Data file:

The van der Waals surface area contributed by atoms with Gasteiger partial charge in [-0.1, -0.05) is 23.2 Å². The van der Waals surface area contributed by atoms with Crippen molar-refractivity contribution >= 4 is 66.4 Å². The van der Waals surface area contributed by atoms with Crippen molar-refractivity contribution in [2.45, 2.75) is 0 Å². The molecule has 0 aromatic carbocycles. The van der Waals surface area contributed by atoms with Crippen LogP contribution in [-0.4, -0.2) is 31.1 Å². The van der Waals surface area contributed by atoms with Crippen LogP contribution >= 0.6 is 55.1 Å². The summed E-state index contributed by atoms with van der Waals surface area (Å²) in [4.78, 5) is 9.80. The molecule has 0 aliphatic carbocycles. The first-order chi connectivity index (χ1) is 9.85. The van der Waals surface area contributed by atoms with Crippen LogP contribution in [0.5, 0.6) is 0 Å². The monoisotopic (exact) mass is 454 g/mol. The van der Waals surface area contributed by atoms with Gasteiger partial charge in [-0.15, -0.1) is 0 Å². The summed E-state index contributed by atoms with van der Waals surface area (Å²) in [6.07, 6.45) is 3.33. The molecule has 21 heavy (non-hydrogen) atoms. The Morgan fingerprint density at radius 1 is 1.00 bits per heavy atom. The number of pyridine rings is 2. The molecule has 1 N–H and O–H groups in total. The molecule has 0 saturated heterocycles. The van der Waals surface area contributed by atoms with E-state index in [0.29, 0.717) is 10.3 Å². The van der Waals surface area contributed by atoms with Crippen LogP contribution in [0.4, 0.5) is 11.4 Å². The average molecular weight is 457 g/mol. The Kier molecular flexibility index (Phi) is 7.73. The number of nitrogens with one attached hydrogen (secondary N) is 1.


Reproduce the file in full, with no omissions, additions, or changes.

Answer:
The van der Waals surface area contributed by atoms with Gasteiger partial charge in [-0.1, -0.05) is 23.2 Å². The van der Waals surface area contributed by atoms with Crippen molar-refractivity contribution >= 4 is 66.4 Å². The van der Waals surface area contributed by atoms with Crippen molar-refractivity contribution in [2.45, 2.75) is 0 Å². The molecule has 0 aromatic carbocycles. The van der Waals surface area contributed by atoms with Crippen LogP contribution in [-0.4, -0.2) is 31.1 Å². The van der Waals surface area contributed by atoms with Crippen LogP contribution >= 0.6 is 55.1 Å². The summed E-state index contributed by atoms with van der Waals surface area (Å²) in [4.78, 5) is 9.80. The molecule has 0 aliphatic carbocycles. The first-order chi connectivity index (χ1) is 9.85. The van der Waals surface area contributed by atoms with Crippen LogP contribution in [0.5, 0.6) is 0 Å². The monoisotopic (exact) mass is 454 g/mol. The van der Waals surface area contributed by atoms with Gasteiger partial charge in [-0.15, -0.1) is 0 Å². The summed E-state index contributed by atoms with van der Waals surface area (Å²) in [6.07, 6.45) is 3.33. The molecule has 21 heavy (non-hydrogen) atoms. The Morgan fingerprint density at radius 1 is 1.00 bits per heavy atom. The number of pyridine rings is 2. The molecule has 1 N–H and O–H groups in total. The molecule has 0 saturated heterocycles. The van der Waals surface area contributed by atoms with E-state index in [0.29, 0.717) is 10.3 Å². The van der Waals surface area contributed by atoms with Crippen LogP contribution in [0.4, 0.5) is 11.4 Å². The average molecular weight is 457 g/mol. The Kier molecular flexibility index (Phi) is 7.73. The number of nitrogens with one attached hydrogen (secondary N) is 1.